By Diane Massam
This quantity explores the expression of the suggestions count and mass in human language and probes the complicated relation among likely incontrovertible features of which means and their various grammatical realizations throughout languages. In English, count number nouns are those who could be counted and pluralized (two cats), while mass nouns can't be, at the least no longer with out a switch in which means (#two rices). The chapters during this quantity discover the query of the cognitive and linguistic universality and variability of the techniques count and mass from philosophical, semantic, and morpho-syntactic issues of view, touching additionally on matters in acquisition and processing. the quantity additionally considerably contributes to our cross-linguistic wisdom, because it contains chapters with a spotlight on Blackfoot, Cantonese, Dagaare, English, Halkomelem, Lithuanian, Malagasy, Mandarin, Ojibwe, and Persian, in addition to dialogue of numerous different languages together with Armenian, Hungarian, and Korean. the final consensus of this quantity is that whereas the overall innovations of count and mass can be found to all people, kinds of grammaticalization concerning quantity, classifiers, and determiners play a key position of their linguistic remedy, and certainly in even if those techniques are grammatically expressed in any respect. this alteration might be replicate the truth that count/mass is only one attainable recognition of a deeper and broader proposal, itself on the topic of the kinds of nominal and verbal element.
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Extra info for Count and Mass Across Languages
These semantic consequences could be described in terms of some semantic features that somehow mirror the syntactic ones. 7 A different approach In this section I’ll lay out an approach that honors what I think is right about the syntactic approach and what I think is right about the semantic approach, but which avoids the ﬂaws of both. The overall view is that lexical nouns are neither mass nor count, but that they are both mass and count. The next two subsections explain how this can happen. 1 Lexical nouns are neither þ MASS nor þ COUNT Syntactically speaking, the proposal is that lexical nouns do not have any syntactic marker for þ mass or þ count, but the phrases they occur in can become marked Francis Jeffry Pelletier 18 either þ mass or þ count.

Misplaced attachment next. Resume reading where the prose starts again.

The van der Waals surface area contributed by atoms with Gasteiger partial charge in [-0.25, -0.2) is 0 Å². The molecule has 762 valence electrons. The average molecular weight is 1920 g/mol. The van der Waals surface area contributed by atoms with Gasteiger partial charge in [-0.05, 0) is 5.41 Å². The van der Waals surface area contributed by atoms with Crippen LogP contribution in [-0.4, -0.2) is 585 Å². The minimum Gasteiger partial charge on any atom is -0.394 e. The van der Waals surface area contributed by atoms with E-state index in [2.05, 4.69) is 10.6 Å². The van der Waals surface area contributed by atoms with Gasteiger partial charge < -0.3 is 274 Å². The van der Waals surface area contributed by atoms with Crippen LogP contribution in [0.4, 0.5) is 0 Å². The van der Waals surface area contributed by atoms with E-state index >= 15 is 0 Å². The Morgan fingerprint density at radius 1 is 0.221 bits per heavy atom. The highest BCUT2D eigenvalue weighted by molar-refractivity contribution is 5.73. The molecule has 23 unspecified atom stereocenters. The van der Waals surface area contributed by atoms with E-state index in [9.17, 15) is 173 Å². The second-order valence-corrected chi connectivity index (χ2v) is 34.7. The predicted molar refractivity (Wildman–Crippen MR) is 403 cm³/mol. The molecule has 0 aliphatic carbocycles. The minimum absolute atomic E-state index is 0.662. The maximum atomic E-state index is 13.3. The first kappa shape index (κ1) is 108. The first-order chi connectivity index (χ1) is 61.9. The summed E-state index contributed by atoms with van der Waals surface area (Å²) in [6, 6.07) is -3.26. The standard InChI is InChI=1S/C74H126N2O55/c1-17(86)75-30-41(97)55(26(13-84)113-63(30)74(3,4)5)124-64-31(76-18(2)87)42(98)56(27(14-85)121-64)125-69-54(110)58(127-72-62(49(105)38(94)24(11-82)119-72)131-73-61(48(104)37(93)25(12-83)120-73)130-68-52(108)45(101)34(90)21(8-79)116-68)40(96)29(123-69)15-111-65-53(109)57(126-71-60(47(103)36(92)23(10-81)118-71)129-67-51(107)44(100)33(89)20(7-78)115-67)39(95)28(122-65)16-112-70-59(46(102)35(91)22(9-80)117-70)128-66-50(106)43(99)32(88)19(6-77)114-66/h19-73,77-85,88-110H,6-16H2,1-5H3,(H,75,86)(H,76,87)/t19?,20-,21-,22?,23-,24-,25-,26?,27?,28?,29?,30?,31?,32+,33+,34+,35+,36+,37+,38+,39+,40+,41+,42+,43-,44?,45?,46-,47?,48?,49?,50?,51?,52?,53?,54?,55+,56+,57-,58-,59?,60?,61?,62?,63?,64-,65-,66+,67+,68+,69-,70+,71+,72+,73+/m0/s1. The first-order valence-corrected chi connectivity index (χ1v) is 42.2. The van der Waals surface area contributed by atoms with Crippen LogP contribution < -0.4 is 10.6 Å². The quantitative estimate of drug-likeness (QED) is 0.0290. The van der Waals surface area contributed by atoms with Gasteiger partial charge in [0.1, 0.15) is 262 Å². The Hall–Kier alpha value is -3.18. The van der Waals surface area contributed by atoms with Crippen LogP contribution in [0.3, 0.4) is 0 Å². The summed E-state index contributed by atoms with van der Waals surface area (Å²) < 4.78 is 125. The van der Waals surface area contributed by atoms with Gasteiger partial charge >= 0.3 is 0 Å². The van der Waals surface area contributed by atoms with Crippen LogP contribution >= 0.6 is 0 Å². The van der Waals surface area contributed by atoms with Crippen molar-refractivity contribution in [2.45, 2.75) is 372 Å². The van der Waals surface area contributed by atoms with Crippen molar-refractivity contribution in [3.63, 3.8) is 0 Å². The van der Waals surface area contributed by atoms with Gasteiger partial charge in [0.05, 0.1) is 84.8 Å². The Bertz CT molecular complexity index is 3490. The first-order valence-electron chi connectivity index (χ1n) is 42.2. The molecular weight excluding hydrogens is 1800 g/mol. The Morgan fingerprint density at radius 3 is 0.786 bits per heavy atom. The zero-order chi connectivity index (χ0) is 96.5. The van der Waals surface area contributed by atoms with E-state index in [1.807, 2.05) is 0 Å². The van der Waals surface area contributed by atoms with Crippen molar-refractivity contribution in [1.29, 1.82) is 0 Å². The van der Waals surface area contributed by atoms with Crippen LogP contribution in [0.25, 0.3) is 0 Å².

An alternative way of putting this is that lexical nouns are unspeciﬁed for the syntactic features þ mass/ þ count. In this way the existence of ‘dual life’ nouns is no problem—there aren’t any, really. Instead, sometimes the noun syntactically composes to form a larger phrase that is þ mass, sometimes it forms one that is þ count. Chocolate, for example, is neither þ mass nor þ count, but composed with a to form a chocolate, the resulting NP is marked as þ count; when composed with much to form much chocolate, the resulting NP is marked þ mass.
As well, the observed syntactic violations that are attributed to violations of the restrictions on þ mass and þ count are honored: they do in fact occur, and the violations are just as described—except that the violations are caused by these features as they occur on longer phrases, not in the lexical items. Thus (18) *much honeys is bad because honeys has been marked þ count à la (iii) and (as the syntactic approach had already alleged in (8) above), much cannot be combined with þ count on syntactic grounds.